It will be years before the hype generated by cellphone TV and other mobile video will be matched by its financial payoff. But the biggest mistake media companies could make is hesitating until the market fully develops.
That’s the consensus of industry executives speaking at Natpemobile, a mini-conference held in Las Vegas Monday in advance of the NATPE programming convention there.
The conference featured a mix of executives from major media players, technology companies, and small programmers trying to aggregate content from both large and small players.
One revelation is that there is immediate revenue involved.
Verizon Wireless has coaxed 700,000 subscribers to pay $15 monthly for its VCast service. MobiTV -- a syndicator packaging primarily cable networks for cellphones -- has secured more than 500,000 customers paying $10 a month. That's not massive, but it is equivalent to a top-20 cable operator. Carriers are generally splitting revenue 50-50 with programmers or syndicators like MobiTV or GoTV. Syndicators then split their take with the programmer.
Programmers emphasize that cellphone TV helps extend both their networks' brands and their business. But it's not easy for programmers to transport the TV experience to other platforms.
Ross Levinson, president of Fox Interactive Media, says that rights issues make life complicated for even major players. The immediacy of sports makes Fox Sports an eager player for wireless. Fox broadcast and cable networks license professional baseball, football and basketball games, but they can't actually deliver those games to cellphones. The leagues reserve the rights and, in the case of the NFL, have sold them to Sprint Nextel.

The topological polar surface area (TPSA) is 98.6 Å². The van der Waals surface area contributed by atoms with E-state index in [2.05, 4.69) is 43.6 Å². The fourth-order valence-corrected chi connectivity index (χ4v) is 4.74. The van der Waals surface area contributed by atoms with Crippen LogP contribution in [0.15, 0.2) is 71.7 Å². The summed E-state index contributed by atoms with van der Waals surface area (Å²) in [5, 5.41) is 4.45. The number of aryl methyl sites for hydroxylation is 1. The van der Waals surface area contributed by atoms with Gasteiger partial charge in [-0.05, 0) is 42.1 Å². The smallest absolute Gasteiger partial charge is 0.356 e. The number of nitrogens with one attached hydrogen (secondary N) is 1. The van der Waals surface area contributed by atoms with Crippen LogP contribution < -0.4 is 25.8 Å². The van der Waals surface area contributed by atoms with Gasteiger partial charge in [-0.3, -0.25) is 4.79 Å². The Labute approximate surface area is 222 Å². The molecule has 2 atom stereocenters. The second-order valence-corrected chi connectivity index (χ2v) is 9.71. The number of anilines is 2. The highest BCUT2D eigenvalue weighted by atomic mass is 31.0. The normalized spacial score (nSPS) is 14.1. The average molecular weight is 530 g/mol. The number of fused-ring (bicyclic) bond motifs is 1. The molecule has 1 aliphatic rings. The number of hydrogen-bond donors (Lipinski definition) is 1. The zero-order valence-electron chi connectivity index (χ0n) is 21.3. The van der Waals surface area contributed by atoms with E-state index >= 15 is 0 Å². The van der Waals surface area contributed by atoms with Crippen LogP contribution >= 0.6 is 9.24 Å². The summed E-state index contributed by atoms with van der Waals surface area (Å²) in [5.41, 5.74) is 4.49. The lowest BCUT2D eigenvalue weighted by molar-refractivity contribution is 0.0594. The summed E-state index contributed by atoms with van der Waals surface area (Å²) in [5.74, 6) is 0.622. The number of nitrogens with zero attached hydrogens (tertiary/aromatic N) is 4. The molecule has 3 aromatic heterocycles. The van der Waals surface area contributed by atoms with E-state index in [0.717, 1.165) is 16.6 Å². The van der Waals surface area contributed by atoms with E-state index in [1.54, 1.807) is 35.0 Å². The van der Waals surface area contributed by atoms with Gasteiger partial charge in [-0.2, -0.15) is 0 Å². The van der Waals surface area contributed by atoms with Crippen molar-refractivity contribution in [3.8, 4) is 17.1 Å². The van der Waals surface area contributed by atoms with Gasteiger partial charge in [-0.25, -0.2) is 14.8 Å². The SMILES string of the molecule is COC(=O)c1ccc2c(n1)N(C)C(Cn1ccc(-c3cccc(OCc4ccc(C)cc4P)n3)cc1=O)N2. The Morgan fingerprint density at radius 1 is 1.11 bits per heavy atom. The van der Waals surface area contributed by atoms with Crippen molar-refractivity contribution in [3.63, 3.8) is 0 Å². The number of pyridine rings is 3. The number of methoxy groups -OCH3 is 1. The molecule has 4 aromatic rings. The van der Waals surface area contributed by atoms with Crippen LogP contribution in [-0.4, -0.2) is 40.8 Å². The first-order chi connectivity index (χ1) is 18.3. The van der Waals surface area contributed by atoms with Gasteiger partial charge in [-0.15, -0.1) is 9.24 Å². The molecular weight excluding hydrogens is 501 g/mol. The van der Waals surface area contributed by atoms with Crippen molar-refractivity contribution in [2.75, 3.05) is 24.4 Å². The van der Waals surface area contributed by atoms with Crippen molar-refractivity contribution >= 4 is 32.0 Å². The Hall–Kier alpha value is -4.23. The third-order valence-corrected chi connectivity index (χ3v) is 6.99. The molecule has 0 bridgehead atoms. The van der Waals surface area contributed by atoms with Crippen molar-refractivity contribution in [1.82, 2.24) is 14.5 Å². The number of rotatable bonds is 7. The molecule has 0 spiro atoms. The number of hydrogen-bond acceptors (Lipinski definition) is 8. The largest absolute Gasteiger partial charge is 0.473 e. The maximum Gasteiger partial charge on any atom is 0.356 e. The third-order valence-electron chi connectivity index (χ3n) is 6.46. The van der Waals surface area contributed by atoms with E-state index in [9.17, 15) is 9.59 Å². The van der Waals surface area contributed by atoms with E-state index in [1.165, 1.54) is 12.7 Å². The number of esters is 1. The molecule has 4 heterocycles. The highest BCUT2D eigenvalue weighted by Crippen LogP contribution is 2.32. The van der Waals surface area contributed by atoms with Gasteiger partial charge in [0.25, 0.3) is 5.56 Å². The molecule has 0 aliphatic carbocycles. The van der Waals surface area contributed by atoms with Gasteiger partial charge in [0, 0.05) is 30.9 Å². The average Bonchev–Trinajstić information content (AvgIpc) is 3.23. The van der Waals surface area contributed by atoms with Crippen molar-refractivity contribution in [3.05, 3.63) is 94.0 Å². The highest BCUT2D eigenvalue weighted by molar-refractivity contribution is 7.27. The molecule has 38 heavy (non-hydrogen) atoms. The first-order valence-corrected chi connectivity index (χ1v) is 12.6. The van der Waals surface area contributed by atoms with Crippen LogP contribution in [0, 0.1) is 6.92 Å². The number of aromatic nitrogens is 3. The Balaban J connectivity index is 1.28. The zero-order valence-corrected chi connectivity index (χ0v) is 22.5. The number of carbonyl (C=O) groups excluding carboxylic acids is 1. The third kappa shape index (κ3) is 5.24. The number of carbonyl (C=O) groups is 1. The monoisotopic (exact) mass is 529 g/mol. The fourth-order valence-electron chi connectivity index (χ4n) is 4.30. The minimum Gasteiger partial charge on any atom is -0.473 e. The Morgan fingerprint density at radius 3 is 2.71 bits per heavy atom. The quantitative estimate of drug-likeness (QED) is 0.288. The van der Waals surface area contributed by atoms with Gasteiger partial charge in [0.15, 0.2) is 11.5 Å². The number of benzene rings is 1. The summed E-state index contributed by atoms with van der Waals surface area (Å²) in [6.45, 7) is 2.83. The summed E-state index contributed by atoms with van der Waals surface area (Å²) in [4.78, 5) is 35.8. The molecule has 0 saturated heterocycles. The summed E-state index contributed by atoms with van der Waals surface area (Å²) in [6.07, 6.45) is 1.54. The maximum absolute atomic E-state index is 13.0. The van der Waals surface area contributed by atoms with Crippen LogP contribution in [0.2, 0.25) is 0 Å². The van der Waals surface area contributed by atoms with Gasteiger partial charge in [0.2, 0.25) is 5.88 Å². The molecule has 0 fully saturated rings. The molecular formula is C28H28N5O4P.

"At times we find ourselves at odds with the leagues.," says Levinson. "You'd think if we were spending a couple of billion dollars on NFL rights we'd be able to increase our reach." But with the separation, "it's a real challenge for us to build an integrated business."
The executives say that an advertising market will eventually develop as audiences get bigger. Screen size, battery life and the nature of mobility means that short-form video is dominating the game right now.
Advertising "clearly won't be traditional," Levinson says. "I don’t think you can serve a 30-second ad in front of a 30-second clip."
Banners and logos are one opportunity. Another would be sending text messages triggered by viewing a clip.
Levinson recently spent two days meeting with Madison Avenue agencies. "They're dying to get integrated in the new mobile devices," he says.
One major snag is the often painful user experience.
Paging through on-screen menus to find a clip or channel, then connecting to the network, can be terribly slow. Call it the agony of "content discovery."
Raja Khanna, co-founder of QuickPlay Media, calls that a "huge problem." Cellphone TV's focus on short digestible clips makes the process especially frustrating.
"After seven minutes of content discovery, I'd almost rather watch a long thing," Khanna said. "There's more of a payoff."
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